Director: Andrew Haigh
Starring: Charlotte Rampling, Tom Courtenay, Geraldine James, Richard Cunningham, David Sibley
Written by: Andrew Haigh and (based on a short story) David Constantine
Running Time: 95 mins
Release date: 28th August 2015
Andrew Haigh, what have you done? You had the makings of a five star movie here, possibly one of the best of the year. You have two outstanding leads, an intriguing story and cinematography that is close to perfection, yet while you allowed your story to develop slowly, it felt like an eternity to get to what you wanted to achieve.
A week before Kate and Geoff Mercer’s 45th wedding anniversary, Geoff announces that he has received a letter from Switzerland, telling him that his first love, who went missing over 50 years ago, has been found frozen in the icy glaciers of the alps. At first the news doesn’t affect Kate that much but as the days count down to their party, and with Geoff’s increasingly odd behaviour, she soon finds that it’s news that could effect their marriage.
Haigh’s film, set in and around the Norfolk Broads, centres on the relationship of these two people who have lived together as man and wife for the past 45 years, yet even at that length, do you really know someone? He uses this as his main purpose to pull you into mainly Kate’s world. She is the one who we see everything from. She is the one who slowly starts to crumble and this is possibly the heart of the problem.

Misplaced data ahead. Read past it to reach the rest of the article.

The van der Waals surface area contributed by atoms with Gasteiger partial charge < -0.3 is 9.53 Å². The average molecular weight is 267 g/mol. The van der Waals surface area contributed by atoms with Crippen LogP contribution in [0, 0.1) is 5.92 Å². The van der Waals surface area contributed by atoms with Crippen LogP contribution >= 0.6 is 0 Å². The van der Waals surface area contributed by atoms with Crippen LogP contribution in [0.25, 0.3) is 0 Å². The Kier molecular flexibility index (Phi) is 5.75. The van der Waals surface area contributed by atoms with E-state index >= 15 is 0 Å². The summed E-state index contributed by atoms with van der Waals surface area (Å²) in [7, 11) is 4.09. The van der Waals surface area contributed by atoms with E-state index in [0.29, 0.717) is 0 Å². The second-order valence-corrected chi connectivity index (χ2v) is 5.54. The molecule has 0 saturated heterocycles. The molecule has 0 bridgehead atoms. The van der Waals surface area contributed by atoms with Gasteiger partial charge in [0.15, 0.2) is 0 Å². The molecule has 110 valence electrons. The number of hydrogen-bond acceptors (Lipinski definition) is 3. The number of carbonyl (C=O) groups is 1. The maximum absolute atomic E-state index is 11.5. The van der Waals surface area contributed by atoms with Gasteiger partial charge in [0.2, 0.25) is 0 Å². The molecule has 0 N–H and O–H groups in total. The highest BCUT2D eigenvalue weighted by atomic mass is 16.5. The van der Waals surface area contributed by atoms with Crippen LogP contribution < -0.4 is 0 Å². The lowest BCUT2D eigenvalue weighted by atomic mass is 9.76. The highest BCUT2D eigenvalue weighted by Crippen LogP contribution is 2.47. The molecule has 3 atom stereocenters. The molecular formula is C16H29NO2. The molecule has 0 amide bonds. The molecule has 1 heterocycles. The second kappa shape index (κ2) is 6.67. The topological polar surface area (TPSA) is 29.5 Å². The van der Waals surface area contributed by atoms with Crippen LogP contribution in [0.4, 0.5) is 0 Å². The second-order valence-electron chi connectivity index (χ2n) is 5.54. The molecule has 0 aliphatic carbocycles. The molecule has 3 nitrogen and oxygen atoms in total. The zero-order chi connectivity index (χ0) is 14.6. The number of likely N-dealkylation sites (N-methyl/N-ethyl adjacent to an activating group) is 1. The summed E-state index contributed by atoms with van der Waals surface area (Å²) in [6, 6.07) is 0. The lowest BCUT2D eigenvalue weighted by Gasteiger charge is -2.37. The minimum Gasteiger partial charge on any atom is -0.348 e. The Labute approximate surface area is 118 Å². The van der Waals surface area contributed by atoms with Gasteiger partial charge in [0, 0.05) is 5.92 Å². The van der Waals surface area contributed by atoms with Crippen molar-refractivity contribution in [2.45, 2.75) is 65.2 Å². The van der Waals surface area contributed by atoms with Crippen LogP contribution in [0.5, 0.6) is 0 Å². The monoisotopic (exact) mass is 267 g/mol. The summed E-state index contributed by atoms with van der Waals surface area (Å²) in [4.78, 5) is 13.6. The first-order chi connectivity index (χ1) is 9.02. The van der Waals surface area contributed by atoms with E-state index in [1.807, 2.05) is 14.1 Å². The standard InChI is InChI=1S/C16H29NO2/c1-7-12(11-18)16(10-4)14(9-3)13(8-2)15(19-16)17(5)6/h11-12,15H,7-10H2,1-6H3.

The film needs more. Even though it’s heartbreaking to what a woman of such dignity and class, taking this shocking news in her stride and then slowly suffering inside, you feel that you need more than this to keep the attention. Haigh drags it out across the whole 95 minutes at a pace that really does drag. It might have been even more interesting if we really saw things from Geoff’s point of view too. How it is affecting him. Instead we get snippets, little moments that just don’t feel enough.
That said, the film look magnificent, with the Broads captured beautifully by cinematographer Lol Crawley. On top of that are two magnificent performances from two seasoned veterans. Tom Courtenay is wonderful as the gentle Geoff, who believes he has done nothing wrong and yet secretly hides his emotions about the incident. Charlotte Rampling has the most to do and is understated, regal and majestic, using silence as her greatest communicator. The pair are brilliantly naturalistic and you instantly believe that they have lived their lives together for that whole time.
45 Years is a film with plenty to merit it yet its hard to truly recommended due to its incredibly slow pace. While it builds the tension, it slams the brakes on so hard it almost becomes motionless. Such a pity as it does have enough to admire and unless you like your films very, very slow, then maybe this isn’t for you.